Angered by Dr M's remarks, report claims India mulls restricting imports

Modified 11 Oct 2019, 11:55 am

India, which has been the biggest buyer of Malaysian palm oil in the first nine months of 2019, is now considering restricting imports after Prime Minister Dr Mahathir Mohamad's remarks regarding Jammu and Kashmir.

Quoting government and industry sources, Reuters said New Delhi is exploring ways to limit the import of palm oil and other goods from Malaysia.

One of the sources had participated in discussions led by the Ministry of Commerce and Industry on the planned restrictions.

The sources said India wanted to send a "strong signal" to Malaysia.

At the United Nations last month, Mahathir said India "invaded and occupied" Jammu and Kashmir and asked New Delhi to work with Pakistan to resolve the issue.

Sources told Reuters that India is planning to replace Malaysian palm oil with supplies of edible oils from countries like Indonesia, Argentina and Ukraine.

According to data from the Malaysian Palm Oil Board, India purchased 3.9 million tonnes of palm oil from Malaysia in 2019, from January to September.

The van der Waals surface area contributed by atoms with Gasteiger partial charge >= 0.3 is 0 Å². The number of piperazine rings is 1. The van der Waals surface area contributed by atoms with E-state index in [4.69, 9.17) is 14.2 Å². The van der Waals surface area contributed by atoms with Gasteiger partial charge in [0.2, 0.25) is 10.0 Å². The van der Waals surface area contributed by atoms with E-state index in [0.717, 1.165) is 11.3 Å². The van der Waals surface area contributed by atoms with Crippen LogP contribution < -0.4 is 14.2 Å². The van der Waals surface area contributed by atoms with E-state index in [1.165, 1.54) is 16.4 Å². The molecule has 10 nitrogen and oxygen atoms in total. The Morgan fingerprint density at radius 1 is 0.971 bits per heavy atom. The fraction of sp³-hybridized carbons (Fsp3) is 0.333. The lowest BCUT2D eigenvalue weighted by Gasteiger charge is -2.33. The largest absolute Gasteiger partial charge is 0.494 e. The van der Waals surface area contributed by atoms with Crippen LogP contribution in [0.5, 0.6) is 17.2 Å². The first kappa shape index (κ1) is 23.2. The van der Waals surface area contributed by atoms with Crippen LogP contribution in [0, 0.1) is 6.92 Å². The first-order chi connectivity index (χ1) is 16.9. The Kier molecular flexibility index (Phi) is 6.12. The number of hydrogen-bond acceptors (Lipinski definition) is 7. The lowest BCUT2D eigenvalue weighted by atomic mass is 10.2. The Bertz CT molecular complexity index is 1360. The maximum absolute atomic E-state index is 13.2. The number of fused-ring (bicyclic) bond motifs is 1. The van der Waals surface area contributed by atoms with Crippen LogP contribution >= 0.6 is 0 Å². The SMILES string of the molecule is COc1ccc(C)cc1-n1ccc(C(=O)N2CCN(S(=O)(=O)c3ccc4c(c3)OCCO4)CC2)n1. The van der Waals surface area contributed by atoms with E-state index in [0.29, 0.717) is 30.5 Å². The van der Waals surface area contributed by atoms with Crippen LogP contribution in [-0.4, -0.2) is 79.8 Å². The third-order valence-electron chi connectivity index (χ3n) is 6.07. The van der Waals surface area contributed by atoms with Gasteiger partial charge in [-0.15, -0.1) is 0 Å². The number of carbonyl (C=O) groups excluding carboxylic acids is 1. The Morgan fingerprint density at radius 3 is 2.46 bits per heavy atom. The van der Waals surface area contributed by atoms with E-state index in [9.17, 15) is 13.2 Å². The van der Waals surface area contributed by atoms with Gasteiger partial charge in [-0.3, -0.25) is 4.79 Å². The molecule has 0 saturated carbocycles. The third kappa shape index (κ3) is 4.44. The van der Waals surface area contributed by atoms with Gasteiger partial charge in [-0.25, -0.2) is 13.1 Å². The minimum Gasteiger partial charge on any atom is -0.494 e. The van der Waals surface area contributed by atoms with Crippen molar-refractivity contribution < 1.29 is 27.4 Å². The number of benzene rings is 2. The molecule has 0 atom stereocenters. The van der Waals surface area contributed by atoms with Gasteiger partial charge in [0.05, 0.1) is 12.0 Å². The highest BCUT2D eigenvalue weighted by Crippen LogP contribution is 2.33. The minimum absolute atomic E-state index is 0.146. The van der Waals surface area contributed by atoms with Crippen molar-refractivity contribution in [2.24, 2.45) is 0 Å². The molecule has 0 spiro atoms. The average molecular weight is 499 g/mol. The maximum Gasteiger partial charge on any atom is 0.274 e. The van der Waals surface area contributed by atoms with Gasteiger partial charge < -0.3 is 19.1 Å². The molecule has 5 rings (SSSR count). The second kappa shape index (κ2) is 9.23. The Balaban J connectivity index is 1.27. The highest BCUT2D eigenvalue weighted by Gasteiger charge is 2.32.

Contacted by Reuters, a spokesperson for India's Ministry of Commerce and Industry declined to comment on matters still under consideration.

However, Mahathir, when asked about India restricting its imports of Malaysian goods, said there has been no official communication of this.

“That is only reported but we haven't received anything official,” he told reporters in Parliament after the presentation of Budget 2020.

When unveiling the fiscal plan for the nation earlier, Finance Minister Lim Guan Eng said Putrajaya was frustrated with the smear campaign by the European Union (EU) and the United States on the palm oil industry.

He said the government was frustrated by the smear campaigns launched by the European Union (EU) and the United States on the palm oil industry.

The minister said the government was concerned about how the planters, especially smallholders, have been impacted by the low rubber and palm oil prices.

To assist them, Lim announced the government would provide RM550 million in soft loans for oil palm smallholders with an interest rate of two per cent.

The 12-year government loan allows oil palm smallholders to only begin repaying after the fourth year.

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